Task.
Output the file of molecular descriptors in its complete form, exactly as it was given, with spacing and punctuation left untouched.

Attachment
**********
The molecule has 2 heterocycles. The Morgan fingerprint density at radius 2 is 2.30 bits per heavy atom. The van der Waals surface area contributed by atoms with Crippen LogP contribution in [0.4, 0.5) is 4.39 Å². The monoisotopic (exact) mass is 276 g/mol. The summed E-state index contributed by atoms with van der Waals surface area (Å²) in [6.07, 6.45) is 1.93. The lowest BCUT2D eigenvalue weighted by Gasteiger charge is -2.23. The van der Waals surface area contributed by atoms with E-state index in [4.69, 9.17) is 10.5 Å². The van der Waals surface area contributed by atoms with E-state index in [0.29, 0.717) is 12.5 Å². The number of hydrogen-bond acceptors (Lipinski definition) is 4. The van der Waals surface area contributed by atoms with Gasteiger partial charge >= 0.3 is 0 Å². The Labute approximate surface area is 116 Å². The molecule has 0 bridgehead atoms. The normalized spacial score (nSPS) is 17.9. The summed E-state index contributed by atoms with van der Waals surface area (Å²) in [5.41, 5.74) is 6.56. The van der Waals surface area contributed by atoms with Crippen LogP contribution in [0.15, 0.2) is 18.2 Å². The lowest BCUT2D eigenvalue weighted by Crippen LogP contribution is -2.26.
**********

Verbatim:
The molecule has 2 heterocycles. The Morgan fingerprint density at radius 2 is 2.30 bits per heavy atom. The van der Waals surface area contributed by atoms with Crippen LogP contribution in [0.4, 0.5) is 4.39 Å². The monoisotopic (exact) mass is 276 g/mol. The summed E-state index contributed by atoms with van der Waals surface area (Å²) in [6.07, 6.45) is 1.93. The lowest BCUT2D eigenvalue weighted by Gasteiger charge is -2.23. The van der Waals surface area contributed by atoms with E-state index in [4.69, 9.17) is 10.5 Å². The van der Waals surface area contributed by atoms with E-state index in [0.29, 0.717) is 12.5 Å². The number of hydrogen-bond acceptors (Lipinski definition) is 4. The van der Waals surface area contributed by atoms with Gasteiger partial charge >= 0.3 is 0 Å². The Labute approximate surface area is 116 Å². The molecule has 0 bridgehead atoms. The normalized spacial score (nSPS) is 17.9. The summed E-state index contributed by atoms with van der Waals surface area (Å²) in [5.41, 5.74) is 6.56. The van der Waals surface area contributed by atoms with Crippen LogP contribution in [0.15, 0.2) is 18.2 Å². The lowest BCUT2D eigenvalue weighted by Crippen LogP contribution is -2.26.